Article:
The Deep Ellum Foundation hopes that people get a better look at the neighborhood's more obscure corners during their Deep Ellum Open Studios 2019 event.
The Deep Ellum Foundation hopes that people get a better look at the neighborhood's more obscure corners during their Deep Ellum Open Studios 2019 event.
John Tornow

Deep Ellum Artists and Businesses Will Open Their Studio Doors to the Art-Loving Public This Weekend

Deep Ellum is a neighborhood that thrives on putting on events and showcasing talent both local and from around the world. Yet in all the excitement of Elm Street’s bold new buildings and booming amplifiers, it can sometimes be difficult to see all Deep Ellum truly has to offer. On Saturday, the biggest event happening at Dallas’ former industrial hub will be a showcase of the neighborhood and its inhabitants.

“We’re inviting people to dig a little deeper,” Stephanie Hudiburg, executive director of the Deep Ellum Foundation says. “The goal is to really ... how do we share what’s happening across the whole neighborhood. A lot of times people might know this or that but they don’t really realize the breadth and depth of what’s going on. So we’re trying to pull people in different directions.”

A collaborative effort by DEF, the Deep Ellum Community Association, as well as local artists and business, Deep Ellum Open Studios 2019 has been in the works for more than year. The event, scheduled to go from noon to 7 p.m. Saturday, will see 20 galleries, business and private studios open their doors and homes to the public from Good Latimer Expressway to Exposition Street. In addition, a curated tour of Deep Ellum will be held and live murals will be painted by artists JD Moore, Joe Skilz, Frank Campagna and Shahla Yma.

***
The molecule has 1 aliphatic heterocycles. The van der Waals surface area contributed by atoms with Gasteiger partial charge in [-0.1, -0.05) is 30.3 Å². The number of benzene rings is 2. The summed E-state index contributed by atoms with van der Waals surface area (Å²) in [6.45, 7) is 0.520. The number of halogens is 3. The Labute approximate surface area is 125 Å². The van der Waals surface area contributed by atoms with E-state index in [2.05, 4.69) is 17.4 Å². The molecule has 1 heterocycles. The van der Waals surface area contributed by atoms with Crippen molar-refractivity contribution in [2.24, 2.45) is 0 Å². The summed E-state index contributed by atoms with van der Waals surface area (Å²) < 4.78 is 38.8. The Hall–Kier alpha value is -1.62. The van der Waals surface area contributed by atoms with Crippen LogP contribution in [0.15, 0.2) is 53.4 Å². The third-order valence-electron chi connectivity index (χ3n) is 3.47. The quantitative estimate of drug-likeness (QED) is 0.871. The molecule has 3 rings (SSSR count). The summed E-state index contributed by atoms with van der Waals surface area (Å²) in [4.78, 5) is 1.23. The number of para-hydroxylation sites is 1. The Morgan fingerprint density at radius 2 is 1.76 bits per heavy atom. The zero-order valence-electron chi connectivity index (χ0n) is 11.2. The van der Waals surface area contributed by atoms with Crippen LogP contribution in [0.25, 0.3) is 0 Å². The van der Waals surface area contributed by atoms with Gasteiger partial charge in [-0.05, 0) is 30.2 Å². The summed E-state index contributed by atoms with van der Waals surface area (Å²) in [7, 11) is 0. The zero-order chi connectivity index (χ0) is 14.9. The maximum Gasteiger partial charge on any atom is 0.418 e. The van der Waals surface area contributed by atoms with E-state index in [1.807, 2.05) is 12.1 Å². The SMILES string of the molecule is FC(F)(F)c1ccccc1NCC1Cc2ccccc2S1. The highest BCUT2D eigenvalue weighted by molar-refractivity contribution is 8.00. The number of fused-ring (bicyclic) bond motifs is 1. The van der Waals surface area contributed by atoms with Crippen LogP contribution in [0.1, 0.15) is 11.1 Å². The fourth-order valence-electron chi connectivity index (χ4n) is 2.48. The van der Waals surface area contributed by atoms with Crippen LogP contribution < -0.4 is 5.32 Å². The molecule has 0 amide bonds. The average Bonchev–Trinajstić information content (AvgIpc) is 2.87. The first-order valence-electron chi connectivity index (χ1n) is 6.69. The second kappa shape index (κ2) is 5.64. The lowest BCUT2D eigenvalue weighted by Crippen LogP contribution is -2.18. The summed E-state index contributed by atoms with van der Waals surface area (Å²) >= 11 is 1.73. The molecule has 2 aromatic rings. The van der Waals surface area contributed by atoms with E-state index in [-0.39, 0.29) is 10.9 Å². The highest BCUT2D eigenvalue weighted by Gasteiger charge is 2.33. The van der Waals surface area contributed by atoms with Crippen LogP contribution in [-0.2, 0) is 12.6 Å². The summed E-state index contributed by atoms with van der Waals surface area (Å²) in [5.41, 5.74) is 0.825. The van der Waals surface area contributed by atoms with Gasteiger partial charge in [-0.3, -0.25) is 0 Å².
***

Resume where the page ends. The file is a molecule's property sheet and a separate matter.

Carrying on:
“It’s going to be a combination of the great stuff that you can come down and check out all the time every day in Deep Ellum but also stuff that really this will be a one time a year chance for people to get a sense of the magnitude of how Deep Ellum is a creative hub, in ways that you might not expect,” Hudiburg says.

In addition to reviving their TunnelVisions mural project in honor of the former Good Latimer tunnel, DECA will also be opening two outdoor markets on opposite ends of Deep Ellum (at 3300 Commerce St. and 100 North Crowdus St.) as well as an exhibition of Deep Ellum history from 1873 to 1929 at Life in Deep Ellum. Jim Rogers, DECA president, says he hopes the exhibition will be the first step to establishing something more concrete in the future.

“They’ve been working on that a long time and pulling it together, and so they're racing to prepare it for the Open Studios [event] because we wanted to be able to do all of it at once,” Hudiburg says. “It’s step one for them in a longer process, but it’s looking awesome.”

She describes Deep Ellum Open Studios as a three-legged-stool, between the open studios, outdoor markets and live painting. The analogy is reflected in the combined effort of Deep Ellum’s two biggest community organizations alongside local artists and business, adding up to perhaps the most comprehensive look and the whole of Dallas’ most beloved art hub. The focus isn’t just on the art or the music or the history of the neighborhood. The event’s focus is the neighborhood itself.

“That’s the idea, that we start this grassroots with the people that are here and talk about the things that they’d like to see showcased and ways that we can draw that foot traffic down here,” says John LaRue, owner of Deep Ellum Art Co. and member of the event’s planning committee. “We have so many great events that do that already, and this is our attempt to start another one that’s worthwhile, do [it] year after year and to include more businesses that are interested in participating in it.”

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